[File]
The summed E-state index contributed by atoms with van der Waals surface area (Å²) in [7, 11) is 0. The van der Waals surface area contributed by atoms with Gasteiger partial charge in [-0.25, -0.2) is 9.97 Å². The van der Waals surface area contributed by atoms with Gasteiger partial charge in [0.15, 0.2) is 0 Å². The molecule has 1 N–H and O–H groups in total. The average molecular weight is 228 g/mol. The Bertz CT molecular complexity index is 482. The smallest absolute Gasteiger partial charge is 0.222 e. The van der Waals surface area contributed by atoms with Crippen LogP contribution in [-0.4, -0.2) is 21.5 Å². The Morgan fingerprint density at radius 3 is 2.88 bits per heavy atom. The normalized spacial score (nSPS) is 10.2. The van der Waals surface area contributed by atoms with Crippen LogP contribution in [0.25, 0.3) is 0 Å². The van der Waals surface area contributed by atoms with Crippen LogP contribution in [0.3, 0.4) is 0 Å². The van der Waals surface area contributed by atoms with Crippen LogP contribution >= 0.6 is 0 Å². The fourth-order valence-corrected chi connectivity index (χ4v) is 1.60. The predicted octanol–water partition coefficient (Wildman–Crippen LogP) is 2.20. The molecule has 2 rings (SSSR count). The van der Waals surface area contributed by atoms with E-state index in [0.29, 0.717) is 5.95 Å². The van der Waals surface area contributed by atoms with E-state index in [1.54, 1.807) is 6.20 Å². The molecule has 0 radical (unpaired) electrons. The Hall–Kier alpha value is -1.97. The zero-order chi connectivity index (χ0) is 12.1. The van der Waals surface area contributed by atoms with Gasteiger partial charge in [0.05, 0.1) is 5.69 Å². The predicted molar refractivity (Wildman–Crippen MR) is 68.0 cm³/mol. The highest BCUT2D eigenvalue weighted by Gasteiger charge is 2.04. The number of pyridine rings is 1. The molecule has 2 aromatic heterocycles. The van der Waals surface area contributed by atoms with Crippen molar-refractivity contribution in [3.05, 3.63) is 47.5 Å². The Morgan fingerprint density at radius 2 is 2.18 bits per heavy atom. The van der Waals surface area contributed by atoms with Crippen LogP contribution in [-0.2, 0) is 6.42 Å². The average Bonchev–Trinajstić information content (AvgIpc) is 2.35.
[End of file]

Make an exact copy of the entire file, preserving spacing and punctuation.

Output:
The summed E-state index contributed by atoms with van der Waals surface area (Å²) in [7, 11) is 0. The van der Waals surface area contributed by atoms with Gasteiger partial charge in [-0.25, -0.2) is 9.97 Å². The van der Waals surface area contributed by atoms with Gasteiger partial charge in [0.15, 0.2) is 0 Å². The molecule has 1 N–H and O–H groups in total. The average molecular weight is 228 g/mol. The Bertz CT molecular complexity index is 482. The smallest absolute Gasteiger partial charge is 0.222 e. The van der Waals surface area contributed by atoms with Crippen LogP contribution in [-0.4, -0.2) is 21.5 Å². The Morgan fingerprint density at radius 3 is 2.88 bits per heavy atom. The normalized spacial score (nSPS) is 10.2. The van der Waals surface area contributed by atoms with Crippen LogP contribution in [0.25, 0.3) is 0 Å². The van der Waals surface area contributed by atoms with Crippen LogP contribution in [0.3, 0.4) is 0 Å². The van der Waals surface area contributed by atoms with Crippen LogP contribution >= 0.6 is 0 Å². The fourth-order valence-corrected chi connectivity index (χ4v) is 1.60. The predicted octanol–water partition coefficient (Wildman–Crippen LogP) is 2.20. The molecule has 2 rings (SSSR count). The van der Waals surface area contributed by atoms with E-state index in [0.29, 0.717) is 5.95 Å². The van der Waals surface area contributed by atoms with E-state index in [1.54, 1.807) is 6.20 Å². The molecule has 0 radical (unpaired) electrons. The Hall–Kier alpha value is -1.97. The zero-order chi connectivity index (χ0) is 12.1. The van der Waals surface area contributed by atoms with Gasteiger partial charge in [0.05, 0.1) is 5.69 Å². The predicted molar refractivity (Wildman–Crippen MR) is 68.0 cm³/mol. The highest BCUT2D eigenvalue weighted by Gasteiger charge is 2.04. The number of pyridine rings is 1. The molecule has 2 aromatic heterocycles. The van der Waals surface area contributed by atoms with Crippen molar-refractivity contribution in [3.05, 3.63) is 47.5 Å². The Morgan fingerprint density at radius 2 is 2.18 bits per heavy atom. The van der Waals surface area contributed by atoms with Crippen LogP contribution in [-0.2, 0) is 6.42 Å². The average Bonchev–Trinajstić information content (AvgIpc) is 2.35.